Tuesday, April 29, 2014

Humble Bundle Offers First Digital Comic Collection


Humble Bundle has a storied history to offering video games in a pay-what-you-want model with incentive bonuses to people who meet a certain dollar threshold. Humble is starting to get away from just being known for video games and has experimented with offering various eBook packages. Now, they are doing something different. In a new deal with Image Comics, we know have the first ever comic Bundle.

Customers can name their price for Jonathan Hickman and Nick Dragotta's EAST OF WEST, VOL. 1, Greg Rucka and Michael Lark's LAZARUS, VOL. 1, Nick Spencer and Joe Eisma's MORNING GLORIES, VOL. 1, and Ed Brubaker and Sean Phillips' FATALE, VOL. 1. Those who pay more than the average price will also receive Brian K. Vaughan and Fiona Staples' SAGA, VOL. 1, Tim Seeley and Mike Norton's REVIVAL, VOL. 1, and John Layman and Rob Guillory's CHEW, VOL. 1. Paying $15 or more will unlock Robert Kirkman's THE WALKING DEAD, VOL. 1 and VOL. 20, completing the bundle of nine comic books.

Saga, the Walking Dead are the two best known ones on the list, both series have been on various bestseller lists for years. Customers can choose how their payment is allocated: between the comic book creators and/or the Comic Book Legal Defense Fund, a non-profit organization dedicated to the protection of the First Amendment rights of the comics art form and its community. Since Humble Bundle's launch in 2010, $37 million has been raised for more than 20 different charities and non-profit organizations.

Humble Bundle Offers First Digital Comic Collection is a post from: Good e-Reader

List of eBook Subscription Services – Netflix-style Options for eBooks

Below is a list of ebook subscription services. Instead of buying ebooks at list price, these companies give customers the option to pay a monthly fee, usually in the $5-$10 range, to get access to as many ebooks as they want to read, depending on the individual service (some allow limited ebooks per month, like […]

Are Kobo and Sony Collaborating on a new e-Reader?


Kobo and Sony are very strange bedfellows, but they have slowly begun to do more business with each other in the last four months. The Sony Reader Store officially closed and all purchased eBooks are being sent to Kobo. All existing e-Readers issued by Sony will be getting a firmware update so people can buy content directly from the Kobo Store. A leaked document reports that Kobo and Sony are working on a co-branded e-reader that uses e Ink Mobius technology.

e Ink Mobius has tremendous benefits for e-readers because of its lightweight nature and super high resolution. Sony and E Ink actually collaborated on developing this new e-Paper and the only commercial release thus far is the 13.3 Sony Digital Paper. The reason why no other company has released a product using this tech is because Sony has an exclusivity agreement with E Ink. Other companies are simply not allowed to use it until the initial contract expires.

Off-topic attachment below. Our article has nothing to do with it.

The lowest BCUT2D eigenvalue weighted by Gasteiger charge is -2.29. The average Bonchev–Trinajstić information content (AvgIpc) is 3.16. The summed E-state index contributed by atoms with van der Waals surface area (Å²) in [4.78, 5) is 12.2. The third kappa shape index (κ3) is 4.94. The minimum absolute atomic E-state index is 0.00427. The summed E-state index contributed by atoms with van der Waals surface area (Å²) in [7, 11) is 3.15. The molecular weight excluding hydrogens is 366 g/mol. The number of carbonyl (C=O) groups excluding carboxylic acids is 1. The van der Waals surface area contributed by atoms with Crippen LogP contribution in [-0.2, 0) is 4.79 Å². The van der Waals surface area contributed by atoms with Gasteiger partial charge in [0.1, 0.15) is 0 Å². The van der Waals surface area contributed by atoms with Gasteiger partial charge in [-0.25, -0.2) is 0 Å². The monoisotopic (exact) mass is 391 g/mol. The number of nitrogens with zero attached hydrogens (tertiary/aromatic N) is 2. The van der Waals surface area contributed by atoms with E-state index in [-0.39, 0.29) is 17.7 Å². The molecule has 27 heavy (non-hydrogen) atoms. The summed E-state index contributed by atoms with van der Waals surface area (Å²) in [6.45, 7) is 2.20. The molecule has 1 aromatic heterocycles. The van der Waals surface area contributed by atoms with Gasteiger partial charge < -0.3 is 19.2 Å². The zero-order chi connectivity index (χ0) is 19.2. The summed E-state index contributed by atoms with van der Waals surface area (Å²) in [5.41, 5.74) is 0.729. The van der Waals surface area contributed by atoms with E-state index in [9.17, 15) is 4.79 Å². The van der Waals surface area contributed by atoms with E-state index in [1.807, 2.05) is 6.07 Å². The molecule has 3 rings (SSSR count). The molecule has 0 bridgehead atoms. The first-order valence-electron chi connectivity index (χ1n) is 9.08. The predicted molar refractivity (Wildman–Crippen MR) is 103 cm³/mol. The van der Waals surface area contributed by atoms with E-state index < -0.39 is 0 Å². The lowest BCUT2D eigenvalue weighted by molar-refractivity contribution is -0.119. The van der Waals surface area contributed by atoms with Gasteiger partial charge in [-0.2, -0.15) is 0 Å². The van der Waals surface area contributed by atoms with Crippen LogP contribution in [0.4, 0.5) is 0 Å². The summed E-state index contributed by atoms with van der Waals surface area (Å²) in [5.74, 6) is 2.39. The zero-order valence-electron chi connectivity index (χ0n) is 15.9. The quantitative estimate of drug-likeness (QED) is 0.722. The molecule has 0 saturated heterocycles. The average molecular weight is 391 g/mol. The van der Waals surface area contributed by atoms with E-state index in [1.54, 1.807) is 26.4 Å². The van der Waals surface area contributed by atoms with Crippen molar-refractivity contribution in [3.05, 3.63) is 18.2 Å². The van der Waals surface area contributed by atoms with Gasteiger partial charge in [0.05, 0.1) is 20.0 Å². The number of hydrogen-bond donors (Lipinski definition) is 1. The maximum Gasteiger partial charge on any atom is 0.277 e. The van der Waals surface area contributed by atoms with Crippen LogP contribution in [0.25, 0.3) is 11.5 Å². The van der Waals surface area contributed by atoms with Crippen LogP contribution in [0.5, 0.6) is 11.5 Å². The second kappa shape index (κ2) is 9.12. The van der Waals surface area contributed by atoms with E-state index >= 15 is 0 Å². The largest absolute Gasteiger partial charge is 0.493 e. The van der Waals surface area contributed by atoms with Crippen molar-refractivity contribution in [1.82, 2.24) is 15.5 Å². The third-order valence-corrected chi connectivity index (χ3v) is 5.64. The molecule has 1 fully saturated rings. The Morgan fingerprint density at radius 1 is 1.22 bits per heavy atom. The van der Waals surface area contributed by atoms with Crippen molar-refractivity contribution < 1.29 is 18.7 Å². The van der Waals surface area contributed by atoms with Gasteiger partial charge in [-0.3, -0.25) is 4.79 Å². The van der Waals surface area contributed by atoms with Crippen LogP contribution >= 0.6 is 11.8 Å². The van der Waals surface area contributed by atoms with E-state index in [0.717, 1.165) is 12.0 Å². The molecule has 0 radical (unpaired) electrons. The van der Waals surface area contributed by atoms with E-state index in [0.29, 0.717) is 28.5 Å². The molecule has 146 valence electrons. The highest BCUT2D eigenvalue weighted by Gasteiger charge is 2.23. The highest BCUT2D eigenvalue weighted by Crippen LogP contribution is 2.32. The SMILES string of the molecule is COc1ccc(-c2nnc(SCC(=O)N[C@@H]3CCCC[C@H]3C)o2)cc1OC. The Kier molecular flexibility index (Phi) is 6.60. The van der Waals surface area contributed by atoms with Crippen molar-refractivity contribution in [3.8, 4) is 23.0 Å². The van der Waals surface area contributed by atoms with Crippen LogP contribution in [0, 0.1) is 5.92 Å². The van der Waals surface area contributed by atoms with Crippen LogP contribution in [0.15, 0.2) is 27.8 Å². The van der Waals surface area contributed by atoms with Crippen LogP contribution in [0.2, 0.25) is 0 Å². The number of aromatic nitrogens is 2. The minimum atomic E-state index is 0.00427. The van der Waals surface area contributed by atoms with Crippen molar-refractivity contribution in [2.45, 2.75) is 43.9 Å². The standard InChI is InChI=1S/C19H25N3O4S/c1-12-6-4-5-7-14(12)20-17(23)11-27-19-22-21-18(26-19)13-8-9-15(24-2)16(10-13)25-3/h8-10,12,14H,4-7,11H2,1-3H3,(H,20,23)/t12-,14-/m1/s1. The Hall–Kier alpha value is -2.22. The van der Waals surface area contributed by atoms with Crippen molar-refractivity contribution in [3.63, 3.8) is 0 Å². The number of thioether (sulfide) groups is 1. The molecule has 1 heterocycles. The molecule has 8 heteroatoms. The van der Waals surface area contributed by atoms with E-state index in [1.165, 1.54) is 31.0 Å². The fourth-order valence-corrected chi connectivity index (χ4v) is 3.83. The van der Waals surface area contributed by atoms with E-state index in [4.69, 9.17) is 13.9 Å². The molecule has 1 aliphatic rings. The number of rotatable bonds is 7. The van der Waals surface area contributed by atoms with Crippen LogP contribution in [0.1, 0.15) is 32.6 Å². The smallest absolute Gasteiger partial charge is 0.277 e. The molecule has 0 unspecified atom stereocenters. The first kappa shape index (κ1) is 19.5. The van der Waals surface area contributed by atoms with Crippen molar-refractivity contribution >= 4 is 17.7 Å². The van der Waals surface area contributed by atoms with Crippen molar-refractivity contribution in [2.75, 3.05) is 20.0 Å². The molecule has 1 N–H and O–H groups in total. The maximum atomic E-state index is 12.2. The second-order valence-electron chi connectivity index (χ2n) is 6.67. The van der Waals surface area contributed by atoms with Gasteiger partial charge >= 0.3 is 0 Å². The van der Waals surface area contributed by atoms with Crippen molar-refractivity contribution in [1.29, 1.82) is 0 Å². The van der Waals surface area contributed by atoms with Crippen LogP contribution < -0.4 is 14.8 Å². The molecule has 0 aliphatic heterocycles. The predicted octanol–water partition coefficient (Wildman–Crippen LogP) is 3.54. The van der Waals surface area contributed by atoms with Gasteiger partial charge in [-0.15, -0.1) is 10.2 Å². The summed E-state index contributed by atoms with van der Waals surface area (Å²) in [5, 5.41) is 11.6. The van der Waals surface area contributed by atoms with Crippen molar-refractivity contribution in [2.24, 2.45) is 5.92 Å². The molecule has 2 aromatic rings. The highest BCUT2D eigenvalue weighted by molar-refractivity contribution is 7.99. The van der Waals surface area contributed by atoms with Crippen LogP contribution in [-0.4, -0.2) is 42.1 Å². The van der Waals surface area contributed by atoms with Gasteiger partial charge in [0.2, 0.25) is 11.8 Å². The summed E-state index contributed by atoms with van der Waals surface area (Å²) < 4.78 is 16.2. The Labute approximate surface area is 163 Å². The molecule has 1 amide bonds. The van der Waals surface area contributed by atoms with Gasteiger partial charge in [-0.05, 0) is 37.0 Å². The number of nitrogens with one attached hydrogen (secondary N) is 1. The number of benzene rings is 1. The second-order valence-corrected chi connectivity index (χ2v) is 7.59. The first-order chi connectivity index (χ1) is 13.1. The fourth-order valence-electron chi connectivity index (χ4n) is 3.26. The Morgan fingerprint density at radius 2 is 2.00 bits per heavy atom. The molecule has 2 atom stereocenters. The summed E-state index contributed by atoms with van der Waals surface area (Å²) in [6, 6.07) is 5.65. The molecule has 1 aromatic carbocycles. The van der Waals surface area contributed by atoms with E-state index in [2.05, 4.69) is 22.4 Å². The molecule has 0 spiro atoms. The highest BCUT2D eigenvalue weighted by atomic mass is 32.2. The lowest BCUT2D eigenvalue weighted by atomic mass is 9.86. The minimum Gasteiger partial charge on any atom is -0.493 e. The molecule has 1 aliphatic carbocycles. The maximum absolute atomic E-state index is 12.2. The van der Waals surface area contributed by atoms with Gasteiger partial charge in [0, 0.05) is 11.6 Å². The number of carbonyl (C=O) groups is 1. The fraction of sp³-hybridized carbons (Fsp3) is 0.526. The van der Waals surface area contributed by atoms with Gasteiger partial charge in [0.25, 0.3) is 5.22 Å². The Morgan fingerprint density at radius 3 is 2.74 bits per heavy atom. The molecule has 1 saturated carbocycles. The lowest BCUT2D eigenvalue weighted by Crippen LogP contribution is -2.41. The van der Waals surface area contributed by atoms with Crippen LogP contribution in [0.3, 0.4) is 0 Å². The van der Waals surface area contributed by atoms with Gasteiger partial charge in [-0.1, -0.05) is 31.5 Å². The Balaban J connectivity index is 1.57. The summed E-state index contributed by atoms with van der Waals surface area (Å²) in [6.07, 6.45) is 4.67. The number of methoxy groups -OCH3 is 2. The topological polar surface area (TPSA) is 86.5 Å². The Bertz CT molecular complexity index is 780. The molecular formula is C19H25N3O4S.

The leaked document we saw shows a co-branded e-reader that uses e Ink Mobius cut to a six inch display. E Ink had verified with Good e-Reader at SID Display week that Mobius can be cut to any size that the customer wanted. The design of the e-reader is much akin to the Sony PRS-T3 with the physical page turn keys and other buttons. One of the hardware features that is new is that the screen is flush with the bezel, much akin to the Kobo Aura. Although the document did not state it, I have a feeling this device will have both Carta and Regal. E Ink Carta delivers a dramatic 50% increase in contrast over earlier generations of e-Paper, giving e-Readers a contrast ratio close to that of a paperback book. The crisp text and detailed graphics are also highly readable in direct sunlight. Carta’s 16 levels of grey produce the sharpest rendering of images with smooth tones and rich detail.

The new e-reader will be made by Sony, in a partnership with Kobo and will be marketed worldwide. The firmware and operating system will be developed and maintained by Sony, allowing them to tie in their own Reader Store in the UK, Europe and Australia. In North America and the greater worldwide audience Sony will be using the Kobo bookstore to deliver content to customers.

Beyond this, the document did not really outline how the operating system will work and if the PDF rendering engine will be made by Sony or Kobo. Sony uses the Android operating system, which Kobo e-readers have been traditionally Linux based. The core belief is that this will be a Sony thing, with a small assist from Kobo. Will this be called the Sony PRS-T4 or under a new name? Will it have the consistent September release date as prior Sony models?

This might be a good play for Sony. They could make some solid margins on selling the hardware through other retailers, much like they are doing with the Digital Paper. When the T1, T2, and T3 e-readers get the Kobo store built into them, Kobo will be paying Sony a commission for each book sold. This cuts down the costs of maintaining a separate store in North America and advertising it to publishers. Also, no other Sony e-reader in recent memory has created the type of buzz that their 13.3 model has garnered. This has prompted Sony to make a six inch consumer model that will read the ePub format, instead of PDF exclusively.

Are Kobo and Sony Collaborating on a new e-Reader? is a post from: Good e-Reader

Smaller Publishers Now Benefit from Zinio


Zinio has just acquired Audience Media and the marriage between the two companies marks an industry-first in the space between a company focusing on consumers merging with one that focuses on business relationships in the magazine publishing industry.

This acquisition will make Zinio the dominant player in magazine content for mobile devices, as well as expanding their footprint into the digital publishing services space by creating a mobile first experience for consumers that prefer a dedicated magazine app. Zinio will be the industry's first magazine content aggregator to make white label branded apps for consumers.